We calculate the score between tokens wi and wj given a relation label rk as follows

 $s\left(\hat{d}_{i}, \hat{d}_{j}, r_{k}\right) = \boldsymbol{V} \cdot \tanh \left(\boldsymbol{U} \hat{d}_{i}+\boldsymbol{W} \hat{d}_{j}+\boldsymbol{b}\right).$ (12)

where $\boldsymbol{V} \in \mathbb{R}, \boldsymbol{U} \in \mathbb{R}^{d_{\text {atten }}}, \boldsymbol{W} \in \mathbb{R}^{d_{\text {atten }}}$ and $\boldsymbol{b} \in \mathbb{R}$.

The probability of token wi choses token wj as the tail of relation label rk is

 $P\left(w_{j}, r_{k} \mid w_{i}\right) = \operatorname{sigmoid}\left(s\left(\hat{d}_{i}, \hat{d}_{j}, r_{k}\right)\right) .$ (13)

Finally, we minimize the objective function, which is the cross-entropy loss function:

 $L_{\mathrm{rel}} = -\sum\nolimits_{i = 1}^{l} \sum\nolimits_{j = 1}^{m} \log P\left(y_{i, j}, r_{i, j} \mid w_{i}\right).$ (14)

where yiW and $r_{i} \in \mathbb{R}$ are the correct tail entities and relations, and m is the number of tail entities of wi.

3 Experiments 3.1 Datasets and preprocess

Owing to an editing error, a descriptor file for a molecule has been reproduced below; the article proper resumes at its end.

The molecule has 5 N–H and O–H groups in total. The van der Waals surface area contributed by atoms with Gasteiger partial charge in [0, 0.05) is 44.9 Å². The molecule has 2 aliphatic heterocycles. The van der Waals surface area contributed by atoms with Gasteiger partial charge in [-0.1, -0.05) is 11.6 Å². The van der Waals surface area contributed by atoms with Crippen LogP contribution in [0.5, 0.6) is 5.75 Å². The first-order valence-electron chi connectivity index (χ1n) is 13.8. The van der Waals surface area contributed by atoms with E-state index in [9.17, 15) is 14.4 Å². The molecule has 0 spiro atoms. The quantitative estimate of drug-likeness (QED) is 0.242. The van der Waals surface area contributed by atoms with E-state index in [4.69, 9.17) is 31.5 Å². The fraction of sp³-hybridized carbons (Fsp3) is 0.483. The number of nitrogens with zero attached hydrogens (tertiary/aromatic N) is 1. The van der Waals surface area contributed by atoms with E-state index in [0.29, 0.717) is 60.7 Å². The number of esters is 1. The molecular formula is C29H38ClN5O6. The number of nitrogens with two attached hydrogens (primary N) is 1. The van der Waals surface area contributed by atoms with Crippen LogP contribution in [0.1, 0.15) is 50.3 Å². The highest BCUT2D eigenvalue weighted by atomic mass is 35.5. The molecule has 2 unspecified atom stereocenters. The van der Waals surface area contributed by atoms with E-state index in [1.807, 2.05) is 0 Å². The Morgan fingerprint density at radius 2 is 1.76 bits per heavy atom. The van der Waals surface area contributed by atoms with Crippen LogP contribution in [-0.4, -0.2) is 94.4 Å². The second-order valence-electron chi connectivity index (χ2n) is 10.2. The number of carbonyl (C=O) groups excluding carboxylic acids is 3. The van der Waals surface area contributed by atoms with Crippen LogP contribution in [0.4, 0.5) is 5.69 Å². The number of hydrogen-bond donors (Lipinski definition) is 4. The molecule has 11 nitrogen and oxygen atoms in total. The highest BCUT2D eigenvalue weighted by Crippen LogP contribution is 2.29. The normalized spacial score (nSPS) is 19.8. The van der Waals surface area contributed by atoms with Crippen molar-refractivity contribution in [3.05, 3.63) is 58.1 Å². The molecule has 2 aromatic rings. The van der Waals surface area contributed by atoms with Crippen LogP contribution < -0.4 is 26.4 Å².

To test the performance of the proposed method, we perform experiments on two public datasets NYT and WebNLG. The New York Times (NYT) dataset was obtained by Riedel et al.[21] using a remote monitoring method. The 1.18 M sentence corpus of this dataset is extracted from 194 k articles of the New York Times from 1987 to 2007, and there are overall 24 relationships. We use the same processing method as Zeng et al.[7] to preprocess the dataset. First, we filter out sentences in the dataset that are longer than 100 words and those that do not contain a relationship. Then 5 000 sentences are randomly selected as the test set, and the rest of sentences (a total of 56 195 sentences) are for training purpose. Among the train set, we take 5 000 sentences are selected as the verification and the rest are the training set. Meanwhile, the sentences are classified based on the degree of relationship overlap contained in the sentences.